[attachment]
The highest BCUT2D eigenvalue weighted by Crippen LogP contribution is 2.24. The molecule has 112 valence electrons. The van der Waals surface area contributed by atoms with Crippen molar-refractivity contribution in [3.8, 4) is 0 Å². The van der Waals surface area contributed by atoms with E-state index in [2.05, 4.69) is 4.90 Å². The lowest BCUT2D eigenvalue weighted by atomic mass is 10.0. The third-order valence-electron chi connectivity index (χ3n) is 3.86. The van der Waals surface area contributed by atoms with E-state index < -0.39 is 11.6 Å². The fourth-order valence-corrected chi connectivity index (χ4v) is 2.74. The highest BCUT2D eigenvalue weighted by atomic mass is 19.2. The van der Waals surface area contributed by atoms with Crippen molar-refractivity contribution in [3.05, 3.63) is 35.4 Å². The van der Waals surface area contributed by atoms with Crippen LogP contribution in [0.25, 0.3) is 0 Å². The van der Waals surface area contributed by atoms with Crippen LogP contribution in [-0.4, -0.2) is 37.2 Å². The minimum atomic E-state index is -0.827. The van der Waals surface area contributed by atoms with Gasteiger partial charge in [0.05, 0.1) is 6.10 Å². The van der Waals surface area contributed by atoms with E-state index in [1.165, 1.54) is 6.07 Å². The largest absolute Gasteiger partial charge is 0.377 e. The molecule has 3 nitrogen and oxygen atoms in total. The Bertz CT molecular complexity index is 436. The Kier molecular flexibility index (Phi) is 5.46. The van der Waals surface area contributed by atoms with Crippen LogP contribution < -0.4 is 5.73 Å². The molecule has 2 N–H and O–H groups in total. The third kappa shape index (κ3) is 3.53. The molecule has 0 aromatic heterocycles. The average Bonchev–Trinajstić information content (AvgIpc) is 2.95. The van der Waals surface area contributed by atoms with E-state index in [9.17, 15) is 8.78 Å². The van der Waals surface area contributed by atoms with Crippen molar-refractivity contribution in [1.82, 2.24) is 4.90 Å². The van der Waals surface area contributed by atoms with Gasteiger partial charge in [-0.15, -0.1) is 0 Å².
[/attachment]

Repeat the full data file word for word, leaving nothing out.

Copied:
The highest BCUT2D eigenvalue weighted by Crippen LogP contribution is 2.24. The molecule has 112 valence electrons. The van der Waals surface area contributed by atoms with Crippen molar-refractivity contribution in [3.8, 4) is 0 Å². The van der Waals surface area contributed by atoms with E-state index in [2.05, 4.69) is 4.90 Å². The lowest BCUT2D eigenvalue weighted by atomic mass is 10.0. The third-order valence-electron chi connectivity index (χ3n) is 3.86. The van der Waals surface area contributed by atoms with E-state index < -0.39 is 11.6 Å². The fourth-order valence-corrected chi connectivity index (χ4v) is 2.74. The highest BCUT2D eigenvalue weighted by atomic mass is 19.2. The van der Waals surface area contributed by atoms with Crippen molar-refractivity contribution in [3.05, 3.63) is 35.4 Å². The van der Waals surface area contributed by atoms with Crippen LogP contribution in [0.25, 0.3) is 0 Å². The van der Waals surface area contributed by atoms with Crippen LogP contribution in [-0.4, -0.2) is 37.2 Å². The minimum atomic E-state index is -0.827. The van der Waals surface area contributed by atoms with Gasteiger partial charge in [0.05, 0.1) is 6.10 Å². The van der Waals surface area contributed by atoms with E-state index in [1.165, 1.54) is 6.07 Å². The largest absolute Gasteiger partial charge is 0.377 e. The molecule has 3 nitrogen and oxygen atoms in total. The Bertz CT molecular complexity index is 436. The Kier molecular flexibility index (Phi) is 5.46. The van der Waals surface area contributed by atoms with Crippen LogP contribution < -0.4 is 5.73 Å². The molecule has 2 N–H and O–H groups in total. The third kappa shape index (κ3) is 3.53. The molecule has 0 aromatic heterocycles. The average Bonchev–Trinajstić information content (AvgIpc) is 2.95. The van der Waals surface area contributed by atoms with E-state index in [9.17, 15) is 8.78 Å². The van der Waals surface area contributed by atoms with Crippen molar-refractivity contribution in [1.82, 2.24) is 4.90 Å². The van der Waals surface area contributed by atoms with Gasteiger partial charge in [-0.15, -0.1) is 0 Å².